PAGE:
2. Romantic Paintings

    1. Depict
      their nation in a good light (not always the truest)
    2. Focus
      on brilliant landscapes
    3. Pride
      in one’s nation inspired exaggeration of greatness



Assess the impact of the Scientific Revolution on
religion and philosophy in the period 1550 to 1750.

the period of 1550-1750 the Scientific Revolution fostered new ideas about the
universe and mankind. Many concepts, such as the heliocentric model, challenged
the Catholic Church and the Bible, changing the way humans viewed God. The
Scientific Revolution also engendered more rational thinking in the way humans
viewed God, and philosophically.

  1. Religion

    1. Copernicus’s
      heliocentric conception of the universe

Caused conflict between science
and the Church, which had always been loyal to the Ptolemaic system
Church claimed Copernicus’s
theory as fallacy

  1. Isaac
    Newton’s theory of gravity

Religion not necessary to explain
the occurrences of Nature

  1. Galileo
    propagated the ideas of Copernicus

Church persecution ->people
question the omniscience of religion

  1. Philosophy

    1. Francis
      Bacon encouraged the use of mathematics in order to produce more rational

Reason becomes a key theme of the

  1. The
    increased accessibility of using deductive reasoning to discover things

No longer necessary to intuit

  1. Philosophy
    no longer necessary to intuit how God made the natural world in the way that it
    is, because it was being explained by scientific reasoning
  2. The
    more prevalent rational thinking of the era led to a decrease in events like
    Witch Hunts, which were born from superstition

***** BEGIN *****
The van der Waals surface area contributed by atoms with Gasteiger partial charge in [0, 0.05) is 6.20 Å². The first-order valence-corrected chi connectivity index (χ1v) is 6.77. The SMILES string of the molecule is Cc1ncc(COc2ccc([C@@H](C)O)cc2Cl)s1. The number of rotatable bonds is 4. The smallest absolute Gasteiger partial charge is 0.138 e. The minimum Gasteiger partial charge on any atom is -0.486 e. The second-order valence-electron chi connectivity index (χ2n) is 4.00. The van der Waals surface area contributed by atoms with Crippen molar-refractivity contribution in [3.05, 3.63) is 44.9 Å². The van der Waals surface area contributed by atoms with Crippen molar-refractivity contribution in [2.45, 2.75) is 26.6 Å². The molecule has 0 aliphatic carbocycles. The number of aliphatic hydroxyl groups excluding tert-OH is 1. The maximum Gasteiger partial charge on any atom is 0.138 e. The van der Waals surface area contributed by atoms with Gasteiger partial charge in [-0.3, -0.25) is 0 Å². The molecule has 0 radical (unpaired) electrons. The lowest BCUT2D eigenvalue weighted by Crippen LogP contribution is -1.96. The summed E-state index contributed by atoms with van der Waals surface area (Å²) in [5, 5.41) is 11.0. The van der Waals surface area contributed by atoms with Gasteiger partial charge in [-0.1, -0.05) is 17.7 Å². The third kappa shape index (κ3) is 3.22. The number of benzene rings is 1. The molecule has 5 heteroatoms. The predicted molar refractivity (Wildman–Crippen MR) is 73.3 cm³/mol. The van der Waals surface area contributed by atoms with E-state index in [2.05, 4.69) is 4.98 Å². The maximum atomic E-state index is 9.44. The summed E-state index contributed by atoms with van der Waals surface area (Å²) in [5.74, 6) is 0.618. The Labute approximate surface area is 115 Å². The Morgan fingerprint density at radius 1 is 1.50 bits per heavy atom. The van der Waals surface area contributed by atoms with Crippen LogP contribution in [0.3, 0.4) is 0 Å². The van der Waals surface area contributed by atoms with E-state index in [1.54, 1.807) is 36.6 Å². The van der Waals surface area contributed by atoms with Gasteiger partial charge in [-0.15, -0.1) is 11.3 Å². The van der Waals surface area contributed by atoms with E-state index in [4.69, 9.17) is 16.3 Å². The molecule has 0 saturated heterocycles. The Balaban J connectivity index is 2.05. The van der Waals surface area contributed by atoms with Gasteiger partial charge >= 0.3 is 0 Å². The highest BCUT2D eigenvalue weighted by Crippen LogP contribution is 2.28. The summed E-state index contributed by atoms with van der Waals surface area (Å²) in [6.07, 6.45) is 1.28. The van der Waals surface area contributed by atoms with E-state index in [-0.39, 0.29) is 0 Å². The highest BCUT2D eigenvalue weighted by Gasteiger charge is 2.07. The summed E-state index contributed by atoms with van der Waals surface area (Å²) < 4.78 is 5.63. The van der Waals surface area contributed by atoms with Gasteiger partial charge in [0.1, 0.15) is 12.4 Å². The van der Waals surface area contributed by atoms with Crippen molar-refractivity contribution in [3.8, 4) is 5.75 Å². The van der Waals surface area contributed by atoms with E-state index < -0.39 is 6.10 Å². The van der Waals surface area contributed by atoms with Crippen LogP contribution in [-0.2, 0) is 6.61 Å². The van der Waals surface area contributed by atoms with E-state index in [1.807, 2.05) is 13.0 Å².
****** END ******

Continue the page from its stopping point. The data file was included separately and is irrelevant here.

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Online Resources

The following
gives outlines to a book used for the AP European History exam






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European Map

This map of
Europe in the 16th century, displays the Holy Roman Empire while
still a big contender in Continental politics, before it began its ultimate
decline; it also lacks the redrawings of borders that would come with the Peace
of Westphalia at the close of the Thirty Years’ War in 1648.

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Points of Conflict

Martin Luther
vs. Charles V


Martin Luther
posted his 95 Theses, decrying certain practices of the Catholic Church, most
especially the practice of granting indulgences, which he viewed as corruption
rather than mercy. Charles V originally dismissed them saying it was, “an
argument between monks.” However, Charles was forced to recognize the threat
that Luther posed as he grew more influential and, in 1521, called him to the
Diet of Worms to discuss his qualms and reaffirm his views after the Papal Bull